First, it is a relatively short book – under 200 pages even with wide margins, generous line spacing and a good-sized font. It therefore does not have the space for detailed study of the major controversies throughout his career, such as the fire bombing of Japanese cities, with the raid of Tokyo alone killing more on one night than died on the day in the Hiroshima nuclear bomb attack, his desire to bomb Cuba during the Cuban missile crisis or his public claims about relative American military weakness compared to the Soviets which the evidence, now at least, doesn’t seem to substantiate. What you will get from the book is a brief overview of the controversies, and a generally pro-LeMay account of them, but little in the way of evidence to help the reader form their own view of them.
Second, the book is part of the publisher’s ‘Great General Series’ subtitled ‘Lessons in Leadership’. It is in large part therefore aimed at business people who are looking for lessons in management and leadership. LeMay is a good military figure to look at in that regard as his career regularly featured improving a failing organisation, building up a large organisation and running a large organisation well. Moreover, in all these roles motivating and training more junior members of the armed forces were central to his success, as was his willingness to look at results, analyse evidence and come up with new solutions to problems.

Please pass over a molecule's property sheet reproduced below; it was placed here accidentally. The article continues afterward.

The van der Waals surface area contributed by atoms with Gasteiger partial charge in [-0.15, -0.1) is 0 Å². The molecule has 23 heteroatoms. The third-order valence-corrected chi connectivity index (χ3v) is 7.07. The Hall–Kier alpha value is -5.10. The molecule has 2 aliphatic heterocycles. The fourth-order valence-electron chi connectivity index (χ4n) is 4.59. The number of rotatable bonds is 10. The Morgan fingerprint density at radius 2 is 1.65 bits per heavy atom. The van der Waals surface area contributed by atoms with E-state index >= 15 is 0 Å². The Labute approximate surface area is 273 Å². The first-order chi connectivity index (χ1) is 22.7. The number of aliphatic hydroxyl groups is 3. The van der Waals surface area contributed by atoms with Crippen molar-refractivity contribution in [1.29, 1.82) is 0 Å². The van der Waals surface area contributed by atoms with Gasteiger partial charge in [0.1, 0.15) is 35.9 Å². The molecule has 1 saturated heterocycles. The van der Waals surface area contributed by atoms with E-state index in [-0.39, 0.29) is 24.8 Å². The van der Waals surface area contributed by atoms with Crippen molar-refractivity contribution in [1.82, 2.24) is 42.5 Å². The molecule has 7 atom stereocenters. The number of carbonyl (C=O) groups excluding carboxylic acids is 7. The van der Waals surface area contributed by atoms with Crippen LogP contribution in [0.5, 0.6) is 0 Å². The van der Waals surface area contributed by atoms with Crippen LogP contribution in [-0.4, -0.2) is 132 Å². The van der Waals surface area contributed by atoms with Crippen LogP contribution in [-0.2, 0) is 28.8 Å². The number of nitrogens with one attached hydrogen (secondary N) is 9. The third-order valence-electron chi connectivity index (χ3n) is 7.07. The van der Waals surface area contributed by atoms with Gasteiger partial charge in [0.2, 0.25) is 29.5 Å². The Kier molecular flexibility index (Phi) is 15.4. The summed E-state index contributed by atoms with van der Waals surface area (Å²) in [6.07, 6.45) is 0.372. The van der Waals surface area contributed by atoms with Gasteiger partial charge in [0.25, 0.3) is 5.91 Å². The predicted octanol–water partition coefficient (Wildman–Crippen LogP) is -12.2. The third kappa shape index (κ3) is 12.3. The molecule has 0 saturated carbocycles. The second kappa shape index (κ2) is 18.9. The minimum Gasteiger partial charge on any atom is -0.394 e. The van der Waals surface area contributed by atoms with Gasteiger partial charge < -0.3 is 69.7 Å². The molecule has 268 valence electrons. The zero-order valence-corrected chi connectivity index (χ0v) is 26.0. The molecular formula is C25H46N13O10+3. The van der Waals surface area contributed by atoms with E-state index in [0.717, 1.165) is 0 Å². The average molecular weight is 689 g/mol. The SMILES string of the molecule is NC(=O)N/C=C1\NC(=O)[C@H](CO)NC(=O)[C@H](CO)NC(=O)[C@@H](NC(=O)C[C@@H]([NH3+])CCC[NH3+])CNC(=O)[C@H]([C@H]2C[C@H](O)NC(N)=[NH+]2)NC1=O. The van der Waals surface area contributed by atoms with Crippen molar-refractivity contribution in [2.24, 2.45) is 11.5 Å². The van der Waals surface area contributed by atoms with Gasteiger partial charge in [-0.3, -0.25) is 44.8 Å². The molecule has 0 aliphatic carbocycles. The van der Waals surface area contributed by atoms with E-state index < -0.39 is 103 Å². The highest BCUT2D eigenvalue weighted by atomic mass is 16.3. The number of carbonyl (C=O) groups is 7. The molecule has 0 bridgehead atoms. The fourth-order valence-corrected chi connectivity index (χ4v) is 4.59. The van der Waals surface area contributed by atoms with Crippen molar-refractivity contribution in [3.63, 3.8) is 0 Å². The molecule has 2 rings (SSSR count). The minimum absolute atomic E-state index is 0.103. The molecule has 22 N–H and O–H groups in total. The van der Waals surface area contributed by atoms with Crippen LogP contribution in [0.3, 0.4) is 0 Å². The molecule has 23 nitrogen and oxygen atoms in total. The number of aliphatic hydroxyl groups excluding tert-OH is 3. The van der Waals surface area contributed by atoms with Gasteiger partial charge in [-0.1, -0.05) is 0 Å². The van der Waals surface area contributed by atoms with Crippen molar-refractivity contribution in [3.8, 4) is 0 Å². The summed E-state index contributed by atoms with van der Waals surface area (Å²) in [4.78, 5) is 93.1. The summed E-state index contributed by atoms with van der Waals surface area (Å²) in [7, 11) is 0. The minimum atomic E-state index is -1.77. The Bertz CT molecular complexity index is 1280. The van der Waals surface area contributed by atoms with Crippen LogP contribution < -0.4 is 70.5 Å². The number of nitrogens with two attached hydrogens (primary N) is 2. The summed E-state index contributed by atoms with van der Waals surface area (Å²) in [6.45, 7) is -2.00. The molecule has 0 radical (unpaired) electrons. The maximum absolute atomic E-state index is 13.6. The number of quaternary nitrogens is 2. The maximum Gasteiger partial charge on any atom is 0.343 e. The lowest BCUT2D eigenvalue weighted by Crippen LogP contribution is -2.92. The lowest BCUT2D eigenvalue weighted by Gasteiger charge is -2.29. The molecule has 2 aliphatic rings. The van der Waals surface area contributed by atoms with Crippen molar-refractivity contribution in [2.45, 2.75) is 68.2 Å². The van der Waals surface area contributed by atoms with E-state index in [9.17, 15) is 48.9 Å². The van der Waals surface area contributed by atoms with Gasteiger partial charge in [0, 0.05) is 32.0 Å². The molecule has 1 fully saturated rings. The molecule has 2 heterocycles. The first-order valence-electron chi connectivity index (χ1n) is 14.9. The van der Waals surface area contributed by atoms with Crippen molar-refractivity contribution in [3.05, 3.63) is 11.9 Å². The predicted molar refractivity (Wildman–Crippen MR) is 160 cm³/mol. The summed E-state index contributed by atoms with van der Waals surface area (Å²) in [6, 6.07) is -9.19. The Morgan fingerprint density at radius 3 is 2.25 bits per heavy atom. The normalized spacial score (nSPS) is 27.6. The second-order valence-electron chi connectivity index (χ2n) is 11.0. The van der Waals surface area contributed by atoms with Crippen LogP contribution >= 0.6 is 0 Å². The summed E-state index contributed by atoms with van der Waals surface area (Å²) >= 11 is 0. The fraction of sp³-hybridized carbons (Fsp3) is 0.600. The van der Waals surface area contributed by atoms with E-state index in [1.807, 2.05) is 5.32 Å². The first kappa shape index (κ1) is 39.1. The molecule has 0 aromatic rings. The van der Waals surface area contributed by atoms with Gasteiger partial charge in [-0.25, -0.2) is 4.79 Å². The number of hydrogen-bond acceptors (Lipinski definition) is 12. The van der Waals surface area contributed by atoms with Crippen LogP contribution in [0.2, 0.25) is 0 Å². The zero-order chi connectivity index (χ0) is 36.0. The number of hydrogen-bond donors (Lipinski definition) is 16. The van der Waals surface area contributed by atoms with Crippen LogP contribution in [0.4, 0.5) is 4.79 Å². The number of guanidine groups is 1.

All this means that one thing you don’t get much of from the book is an understanding of how LeMay was seen as so ready to bomb others that he was nicknamed ‘Bombs Away LeMay’ or how questions over LeMay’s willingness to fight a nuclear war, even one not authorised first by politicians, made him the role model for General Jack D. Ripper in Stanley Kubrick’s film Dr. Strangelove:
Some of the controversies over whether the US should have used more military force during the Cold War are talked about in the book, but overall it would be easy to come away from reading the book and not appreciate quite how heavily and widely vilified LeMay was in many quarters. LeMay’s decision to run as Vice-Presidential candidate alongside George Wallace’s ultra-segregationist American Presidential bid is also treated briefly and sympathetically.
This means that Barrett Tillman’s book is a good introduction to Chester LeMay but, as is inevitable with a brief book, it is just that – an introduction. For the business minded reader, it does a good job of drawing out lessons in leadership they may find applicable. For the history or politics minded reader, it is more a starting point in understanding LeMay than the whole story.